Basque extremists, concious of their growing isolation following a wide ranging home-rule agreement for the area, apparently have adopted indiscriminate terror tactics in an effort to provoke a reaction in conservative, particularly military, circles.

Sunday's bombings in Madrid's two main railroad stations and the capital's internation airport signaled a departure from the tactics previously used in the 10-year-old campaign of ETA, an acronym for Basque Homeland and Liberty, to set up and independent Marxist-Leninist Basque republic.

The three synchronized blasts, which killed five persons and injured at last 113, came at a time when million of Spaniards leave the cities for their annual summer holiday. It was the first time ETA deliberately had struct at civilians, and the resulting outrage among Spaniards is widespread.

The political-military wing of the Basque separatist guerrilla organization ETA claimed responsibility for the bombings. A comminique issued in Paris sunday night blamed Spanish authorities for failing to clear the areas in time after warnings were called into news media, and it said the group would plant more bombs in tourist centers.

Meanwhile, bomb threats closed Madrid's subway system for more than an hour today and forced police to clear the capital's central Chamartin railroad station -- the scene of one of Sunday's blasts -- and a bus depot. Hoaxes also were reported at the airport and other transportation centers.

Touring the bloodstained wreckage at Barajas International Airport, Madrid's mayor, Enrique Tierno Galvan, said the bombs had not come as a surprise since a violent reaction by ETA had been expected after the home rule agreement between moderate Basque politicians and the government.

In the past, however, ETA has struck at policemen, military officers, Basque rightists and alleged informers. Until Sunday it had not been indiscriminate in its bombings.

When ETA blasted Spain's Mediterranean beaches in June in a bid to sabotage the tourist industry, small explosives were used, ample warning was given and there were no victims. The bombs Sunday in Madrid were 12-pound charges let in luggage lockers and the 40-minute warning relayed to a news agency gave police little time to act.

A government adviser said, "it's impossible to rationalize bombs against people leaving on holiday. This is ETA gone mad. It's ETA having a final desperate fling."

The Basque home-rule statute negotiated by Premier Adolfo Saurez's centrist government and the moderate Basque Nationalist Party, the largest Basque party, July 17 removed the main planks of ETA's political platform in its struggle for secession.

The agreement grants a future Basque government, which is due to be set up this winter after the approval of the statute in a local Basque referendum in October, wide ranging powers over education, finance, industry, transportation and security in the area.

Behind the statute are not only the Basque moderate Nationalists and the government party, but also the socialist and Communist parties and significant smaller radical Basque parties -- in other words, the whole Basque political front organization known as Herri Batasuna (People's Unity).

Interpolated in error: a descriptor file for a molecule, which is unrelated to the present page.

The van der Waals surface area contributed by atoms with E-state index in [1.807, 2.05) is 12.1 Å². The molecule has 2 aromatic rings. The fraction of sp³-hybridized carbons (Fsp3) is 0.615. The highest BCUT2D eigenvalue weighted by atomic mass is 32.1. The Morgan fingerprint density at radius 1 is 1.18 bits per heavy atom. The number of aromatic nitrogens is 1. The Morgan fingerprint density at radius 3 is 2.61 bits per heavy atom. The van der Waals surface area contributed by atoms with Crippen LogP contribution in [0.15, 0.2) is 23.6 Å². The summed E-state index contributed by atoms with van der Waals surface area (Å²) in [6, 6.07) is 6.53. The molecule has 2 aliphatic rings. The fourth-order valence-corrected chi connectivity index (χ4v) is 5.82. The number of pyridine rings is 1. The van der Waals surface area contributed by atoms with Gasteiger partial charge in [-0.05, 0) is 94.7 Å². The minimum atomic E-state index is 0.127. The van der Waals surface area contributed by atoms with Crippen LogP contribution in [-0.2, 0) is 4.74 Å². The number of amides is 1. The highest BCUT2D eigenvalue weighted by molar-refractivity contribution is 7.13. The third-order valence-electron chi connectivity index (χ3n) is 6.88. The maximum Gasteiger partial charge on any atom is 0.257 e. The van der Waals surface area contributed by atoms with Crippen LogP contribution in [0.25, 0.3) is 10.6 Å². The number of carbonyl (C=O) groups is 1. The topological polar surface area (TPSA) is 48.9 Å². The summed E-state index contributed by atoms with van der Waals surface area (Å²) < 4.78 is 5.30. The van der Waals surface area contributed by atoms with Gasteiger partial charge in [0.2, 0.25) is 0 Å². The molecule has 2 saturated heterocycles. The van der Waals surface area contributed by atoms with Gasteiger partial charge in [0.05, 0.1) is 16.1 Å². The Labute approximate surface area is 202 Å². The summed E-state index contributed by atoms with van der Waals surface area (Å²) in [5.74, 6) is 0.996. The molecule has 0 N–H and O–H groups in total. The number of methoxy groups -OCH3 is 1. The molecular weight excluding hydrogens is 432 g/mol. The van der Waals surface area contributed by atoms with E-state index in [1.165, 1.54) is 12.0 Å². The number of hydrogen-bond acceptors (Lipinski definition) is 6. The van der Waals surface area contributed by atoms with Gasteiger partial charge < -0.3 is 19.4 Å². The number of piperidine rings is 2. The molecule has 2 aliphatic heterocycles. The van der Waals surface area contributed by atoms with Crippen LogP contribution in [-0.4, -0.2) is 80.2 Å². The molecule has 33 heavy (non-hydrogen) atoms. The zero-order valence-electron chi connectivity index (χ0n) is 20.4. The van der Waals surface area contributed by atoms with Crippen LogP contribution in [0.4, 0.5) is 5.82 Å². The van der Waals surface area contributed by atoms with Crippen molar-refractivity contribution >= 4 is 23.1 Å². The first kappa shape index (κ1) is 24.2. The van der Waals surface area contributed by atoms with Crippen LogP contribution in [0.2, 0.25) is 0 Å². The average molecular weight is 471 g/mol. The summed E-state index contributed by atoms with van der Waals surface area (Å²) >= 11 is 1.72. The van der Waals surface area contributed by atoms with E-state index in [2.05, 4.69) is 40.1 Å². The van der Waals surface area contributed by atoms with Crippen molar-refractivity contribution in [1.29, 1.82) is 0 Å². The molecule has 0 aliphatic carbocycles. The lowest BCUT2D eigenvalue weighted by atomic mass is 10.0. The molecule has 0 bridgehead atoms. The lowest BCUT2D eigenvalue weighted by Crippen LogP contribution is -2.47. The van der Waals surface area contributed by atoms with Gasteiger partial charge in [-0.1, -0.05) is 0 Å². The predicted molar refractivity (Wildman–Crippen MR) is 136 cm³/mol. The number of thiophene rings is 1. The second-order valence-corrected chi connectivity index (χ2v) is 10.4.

The government's explanation for the ETA bombing campaign is that since the vast majority of Basques appear to support the home-rule statute, ETA is increasingly isolated and feels it has to break up the agreement whatever the cost.

Thus ETA has been sniping constantly at the administration and the police and military hierarchy, claiming about 40 victims out of a total of 91 dead in political violence in Spain so far this year.

The murders of four paramilitary policemen on patrol in the Basque country in the 24 hours preceding the Madrid bombs fell into the familiar pattern of ETA hit-and-run attacks. The policemen were shot from passing cars in three separate incidents.

But the bombs the following day demonstrated that ETA feels these tactics will not suffice. In communiques since the bombings, ETA has threatened to continue the terror, stating that tourist resorts could once more become targets.

At the end of the road, ETA strategists apparently envisage a rightist backlash, perhaps the intervention of the military and a suspension of constitutional guarantees and certainly second thoughts in Madrid governing circles about the Viability of home rule for the Basque country.

So far the government has maintained an outward calm. In a measured official statement after the bombs it said that the outrage was "a desperate provocation against the proposals for peace in the Basque country, which are enshrined in the Basque home rule bill." The Statement reaffirmed the government's intention to see the bill through.

With the war of nerves and terror now officially declared in the campaign leading referendum on Basque home rule, the government will need all the backing it can get to offset emotional reactions among Spaniards and the histronics of the rightists.